True to form Bossy Boots waited until the worst weather of the week to start labour and at twelve o’clock Wednesday night I was out laying a straw bed in the cowshed to bring her into. By 2 am I decided it was a false alarm, left her tucked up nice and warm and headed off to bed. By morning she was looking very close, but not uncomfortable and I popped her back into the paddock while I brought the others in for milking. You guessed it ... no sooner had I filled the shed with cows and calves ... Bossy Boots sat down in the wettest part of the paddock and promptly gave birth to a beautiful chocolate and white heifer! By the time milking was finished she had nearly completed the yucky motherly things and was ready for a congratulatory feed and cuddle. ‘Gumboot’ was up and tottering around and, with a bucket of Sweetfeed for encouragement, I was able to get them both back into the shed and out of the rain. By Sunday Bossy Boots was needing a hand with her bulging udder and Pumpkin and Pie were quite happy to oblige. This time it was the food chain doing a shuffle to the left and a shuffle to the right as the milk Pumpkin and Pie were drinking from the calfateria now went to Mrs Pig and her eleven piglets ... and are they growing! At the beginning of the week eleven piglets could squeeze through the calf pen railings when I let Mrs Pig out to have a snorkel around in the forest. By Saturday six could squeeze through, and today there were only four following after her. Hopefully the local-handy-man-who-empties-my-bank-account is arriving tomorrow morning to start the new, woopty-do pig pen (he has heard I have just sold the autumn born calves!).
The first litter Mrs Pig had were sold a week before Christmas last year, to the Wellington ‘Samoan Spit Market’, for an amazing ‘in-the-pen’ price. The chap who came to buy them on behalf was prepared to pay porker price for nine-week-old piglets! My aim is to have that timing again one year! Her second litter was split – seven were sold at weaning and I was able to fatten three at the neighbour’s piggery. With the litter she has now, I will be able to raise all eleven if I wish, as I will have a proper mini piggery and plenty of milk. My timing this year has missed the ‘spit market’ but will coincide with Easter and I hope the money I get for the porkers will go most of the way towards buying four day old calves in the autumn. Things go round and round; everything supports everything; one lot of hard work gives you the means to start the next lot of hard work!! (Something doesn’t seem quite right?)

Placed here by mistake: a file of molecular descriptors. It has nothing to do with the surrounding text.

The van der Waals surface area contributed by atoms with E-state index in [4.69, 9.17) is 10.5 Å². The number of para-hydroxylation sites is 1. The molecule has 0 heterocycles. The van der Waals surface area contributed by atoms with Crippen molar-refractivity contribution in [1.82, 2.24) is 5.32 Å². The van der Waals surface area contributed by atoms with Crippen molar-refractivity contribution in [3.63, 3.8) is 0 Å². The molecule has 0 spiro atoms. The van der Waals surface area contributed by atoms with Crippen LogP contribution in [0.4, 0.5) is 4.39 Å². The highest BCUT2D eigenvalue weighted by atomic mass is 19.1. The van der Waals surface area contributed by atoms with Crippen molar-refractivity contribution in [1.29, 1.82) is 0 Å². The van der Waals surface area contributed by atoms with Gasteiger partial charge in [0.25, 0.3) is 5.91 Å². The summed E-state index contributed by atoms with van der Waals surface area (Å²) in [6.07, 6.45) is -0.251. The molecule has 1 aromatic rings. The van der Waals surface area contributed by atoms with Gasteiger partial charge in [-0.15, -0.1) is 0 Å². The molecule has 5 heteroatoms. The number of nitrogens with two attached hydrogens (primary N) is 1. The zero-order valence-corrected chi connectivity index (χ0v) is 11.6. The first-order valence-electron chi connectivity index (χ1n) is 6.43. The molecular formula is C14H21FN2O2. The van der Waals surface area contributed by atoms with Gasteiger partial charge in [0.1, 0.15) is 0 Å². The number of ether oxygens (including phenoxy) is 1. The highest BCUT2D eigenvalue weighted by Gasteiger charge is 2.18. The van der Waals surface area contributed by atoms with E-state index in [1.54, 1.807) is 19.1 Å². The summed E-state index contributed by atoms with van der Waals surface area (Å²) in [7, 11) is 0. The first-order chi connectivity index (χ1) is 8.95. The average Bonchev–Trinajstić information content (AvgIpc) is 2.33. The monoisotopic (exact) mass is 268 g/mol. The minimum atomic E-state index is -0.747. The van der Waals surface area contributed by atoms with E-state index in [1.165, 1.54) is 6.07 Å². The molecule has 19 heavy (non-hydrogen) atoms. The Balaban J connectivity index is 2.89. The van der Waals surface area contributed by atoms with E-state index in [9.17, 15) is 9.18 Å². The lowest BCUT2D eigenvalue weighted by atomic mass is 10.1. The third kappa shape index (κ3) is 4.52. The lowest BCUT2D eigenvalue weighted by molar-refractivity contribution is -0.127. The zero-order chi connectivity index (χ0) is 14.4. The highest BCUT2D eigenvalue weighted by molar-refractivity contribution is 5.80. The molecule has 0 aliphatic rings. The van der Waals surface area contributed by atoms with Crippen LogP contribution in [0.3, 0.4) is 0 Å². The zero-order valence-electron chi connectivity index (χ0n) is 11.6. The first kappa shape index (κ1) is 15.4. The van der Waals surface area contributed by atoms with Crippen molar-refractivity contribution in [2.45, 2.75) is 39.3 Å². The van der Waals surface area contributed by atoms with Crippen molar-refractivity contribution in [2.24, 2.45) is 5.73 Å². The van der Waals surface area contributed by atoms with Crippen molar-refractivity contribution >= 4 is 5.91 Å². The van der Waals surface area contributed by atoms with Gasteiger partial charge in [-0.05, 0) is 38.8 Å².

But it’s the challenge I tell myself – I am a proper farmer. It’s a Lilliput Farm granted, yet the physical skills, the mental cunning, the marketing strategies and the property management abilities required to conduct the farm are full sized. To run a small place successfully is a great challenge – there is no room for error.
The weather has stolen my November. What is usually the time for celebrating the best seasonal snippet of the year has been sabotaged. The whole of November has been a continual grind through the mud and a constant battle with the polar winds. And it was the inconsistencies - one minute with three layers of clothes and a woolly hat leaning into the southerly – the next, down to your knickers in the blistering sun. Do you take the cover off the horse or leave it on? Should you let the calves out, or keep them in? Do you plant the basil, or is it going to freeze tonight? I feel as if I have been at war with the environment this month, rather than at peace and I have missed my time to communicate leisurely with the earth after the antagonisms of the winter.